Bill Clinton made an appearance on the Daily Show two weeks ago, and he made the first strong case I’ve heard in a while — from a Democrat — for keeping his party in power after November: 18 months have passed since President Obama took the White House with the tough task of repairing the damage to the economy caused by the recession. Tough times and tough choices remain, but his administration has made progress. They deserve two more years before voters pass the keys back to the party mostly responsible for this mess.
It was probably a mistake to focus first on health care at a time when people were more concerned with their jobs. Yet it was still a good long-term move: as of last week, insurance companies can no longer drop people’s coverage when they get sick, children can no longer be denied coverage for pre-existing conditions and limits on claims have been banned. All of these are positive and necessary steps forward for our country. None of these would have happened without Democratic control.
Despite unrealistically sunny projections by the administration that have hurt the public perception of their policies, the vast majority of economists believe that the stimulus bill prevented things from getting far worse. The bill protected a lot of jobs — providing states with money to prevent massive layoffs of teachers, policemen and firefighters, as well as creating jobs in the construction sector. Government spending has a far higher and faster rate of return than tax cuts, which people often save rather than spend in a weak economy. We desperately need more money for schools and direct spending on our infrastructure. Many of our roads, bridges and tunnels were built after World War II. Our rail system is the shame of the developed world. With interest rates at record lows and millions of Americans out of work, we might as well invest the money now.
If Democrats retain control of Congress, some of this might happen. If Republicans seize the reins of power, none of it will; these are, after all, the same people who attack both the first stimulus package and the Troubled Assets Relief Program, a program that has mostly paid for itself. There is no chance they will support the spending needed to help repair the economy. Instead, they’ll push through tax cuts that we cannot afford while doing nothing about entitlements and the ballooning defense budget. Don’t believe me? Read their recently unveiled “Pledge to America.”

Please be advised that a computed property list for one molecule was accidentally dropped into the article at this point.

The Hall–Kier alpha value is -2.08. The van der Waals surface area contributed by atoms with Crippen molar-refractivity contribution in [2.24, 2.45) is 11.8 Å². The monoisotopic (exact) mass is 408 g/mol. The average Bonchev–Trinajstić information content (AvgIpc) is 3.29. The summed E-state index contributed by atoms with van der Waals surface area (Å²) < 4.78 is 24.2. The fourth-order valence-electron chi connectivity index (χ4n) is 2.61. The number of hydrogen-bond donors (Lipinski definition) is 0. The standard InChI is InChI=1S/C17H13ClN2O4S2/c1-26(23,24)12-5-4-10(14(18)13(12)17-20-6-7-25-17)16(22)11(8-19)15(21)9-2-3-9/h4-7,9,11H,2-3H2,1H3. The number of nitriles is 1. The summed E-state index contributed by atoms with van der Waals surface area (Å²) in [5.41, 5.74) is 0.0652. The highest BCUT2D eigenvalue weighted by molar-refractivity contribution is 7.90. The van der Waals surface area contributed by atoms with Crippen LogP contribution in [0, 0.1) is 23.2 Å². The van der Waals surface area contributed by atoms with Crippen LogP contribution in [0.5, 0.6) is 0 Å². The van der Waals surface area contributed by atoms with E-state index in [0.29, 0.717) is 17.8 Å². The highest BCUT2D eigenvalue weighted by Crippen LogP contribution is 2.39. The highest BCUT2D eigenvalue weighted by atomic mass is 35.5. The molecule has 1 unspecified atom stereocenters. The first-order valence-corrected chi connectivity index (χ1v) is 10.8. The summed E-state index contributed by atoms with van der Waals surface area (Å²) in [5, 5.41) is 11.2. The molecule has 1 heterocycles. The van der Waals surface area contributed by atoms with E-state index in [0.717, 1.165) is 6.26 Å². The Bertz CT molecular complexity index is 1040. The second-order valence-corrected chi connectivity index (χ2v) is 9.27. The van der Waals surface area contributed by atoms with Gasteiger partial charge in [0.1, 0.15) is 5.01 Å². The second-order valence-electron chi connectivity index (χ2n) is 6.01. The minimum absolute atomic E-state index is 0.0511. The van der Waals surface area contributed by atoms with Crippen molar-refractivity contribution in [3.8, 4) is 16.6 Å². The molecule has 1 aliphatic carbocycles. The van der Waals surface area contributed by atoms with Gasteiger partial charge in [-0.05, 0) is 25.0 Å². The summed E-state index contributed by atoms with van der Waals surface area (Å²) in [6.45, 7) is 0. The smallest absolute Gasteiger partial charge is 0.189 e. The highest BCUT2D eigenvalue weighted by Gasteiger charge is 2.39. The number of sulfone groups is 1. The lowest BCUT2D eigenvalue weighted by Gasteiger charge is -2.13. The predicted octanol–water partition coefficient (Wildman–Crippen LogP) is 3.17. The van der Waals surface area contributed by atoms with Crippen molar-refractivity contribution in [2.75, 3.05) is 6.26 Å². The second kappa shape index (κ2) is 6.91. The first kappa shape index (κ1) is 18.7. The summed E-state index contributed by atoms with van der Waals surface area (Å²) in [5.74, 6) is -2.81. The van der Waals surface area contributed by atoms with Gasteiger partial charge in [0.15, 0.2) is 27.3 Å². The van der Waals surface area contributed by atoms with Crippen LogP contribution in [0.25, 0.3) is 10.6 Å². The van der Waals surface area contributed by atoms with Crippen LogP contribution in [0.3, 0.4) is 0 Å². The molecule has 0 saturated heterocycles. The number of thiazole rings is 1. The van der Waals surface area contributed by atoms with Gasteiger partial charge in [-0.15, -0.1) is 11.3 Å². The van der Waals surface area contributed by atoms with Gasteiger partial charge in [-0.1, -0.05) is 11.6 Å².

The best arguments for a Democratic Congress come from the Republican Party. I have never enjoyed situations where the best reason to support one party is because the other would be so disastrous to America, but we have reached that point. The “Pledge to America,” promises to rein in spending and balance the budget, which sounds reasonable until you read their proposals for doing so. They pledge to make Bush’s tax cuts permanent — at a 10-year cost of $3.7 trillion — and promise not to cut money from Medicaid, Social Security or the military, which together make up nearly 60 percent of the total federal budget. To make up for this, they propose repealing Obama’s health care bill and cancelling the rest of TARP. The Republicans claim that ending the bank bailout will save $16 billion — hardly enough to fill the crater in the budget the tax cuts create.
I believe in a balanced budget. Now might not be the best time to focus on it, but we will soon need to make the tough choices necessary to close the deficit. Yet, based on history and the Republican “vision” for the future, they are not the party to accomplish this task; they don’t even appear to understand the math.
Democrats have been almost comically bad at building support for their agenda, but it’s tough to be the ruling party in the world of the 24-hour news cycle. And they deserve more time to fix the damage from the recession and the Bush administration; they deserve two more years. If they haven’t made any progress by then, I will gladly vote for a Republican in 2012. I just hope it’s someone reasonable, like Mike Bloomberg or Mitt Romney.
Unfortunately, the Republican party of today is anything but reasonable.